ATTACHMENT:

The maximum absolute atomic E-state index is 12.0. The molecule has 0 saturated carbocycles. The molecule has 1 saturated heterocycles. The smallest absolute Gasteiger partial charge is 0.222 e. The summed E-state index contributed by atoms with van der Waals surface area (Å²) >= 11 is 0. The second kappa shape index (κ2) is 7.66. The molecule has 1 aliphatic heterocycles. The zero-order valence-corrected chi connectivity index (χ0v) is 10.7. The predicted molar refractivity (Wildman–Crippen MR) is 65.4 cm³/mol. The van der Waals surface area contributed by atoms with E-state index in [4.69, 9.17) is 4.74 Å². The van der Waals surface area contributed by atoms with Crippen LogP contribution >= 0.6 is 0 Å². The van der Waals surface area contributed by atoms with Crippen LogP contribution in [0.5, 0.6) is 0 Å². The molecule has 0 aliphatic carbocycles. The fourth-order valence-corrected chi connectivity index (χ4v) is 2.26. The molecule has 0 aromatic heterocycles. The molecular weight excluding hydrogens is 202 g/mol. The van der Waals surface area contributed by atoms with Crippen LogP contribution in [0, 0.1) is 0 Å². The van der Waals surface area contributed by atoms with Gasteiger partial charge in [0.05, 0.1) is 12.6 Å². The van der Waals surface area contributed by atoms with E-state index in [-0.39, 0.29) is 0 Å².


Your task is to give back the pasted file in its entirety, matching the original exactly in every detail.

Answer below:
The maximum absolute atomic E-state index is 12.0. The molecule has 0 saturated carbocycles. The molecule has 1 saturated heterocycles. The smallest absolute Gasteiger partial charge is 0.222 e. The summed E-state index contributed by atoms with van der Waals surface area (Å²) >= 11 is 0. The second kappa shape index (κ2) is 7.66. The molecule has 1 aliphatic heterocycles. The zero-order valence-corrected chi connectivity index (χ0v) is 10.7. The predicted molar refractivity (Wildman–Crippen MR) is 65.4 cm³/mol. The van der Waals surface area contributed by atoms with E-state index in [4.69, 9.17) is 4.74 Å². The van der Waals surface area contributed by atoms with Crippen LogP contribution >= 0.6 is 0 Å². The van der Waals surface area contributed by atoms with Crippen LogP contribution in [0.5, 0.6) is 0 Å². The molecule has 0 aliphatic carbocycles. The fourth-order valence-corrected chi connectivity index (χ4v) is 2.26. The molecule has 0 aromatic heterocycles. The molecular weight excluding hydrogens is 202 g/mol. The van der Waals surface area contributed by atoms with Crippen LogP contribution in [0, 0.1) is 0 Å². The van der Waals surface area contributed by atoms with Gasteiger partial charge in [0.05, 0.1) is 12.6 Å². The van der Waals surface area contributed by atoms with E-state index in [-0.39, 0.29) is 0 Å².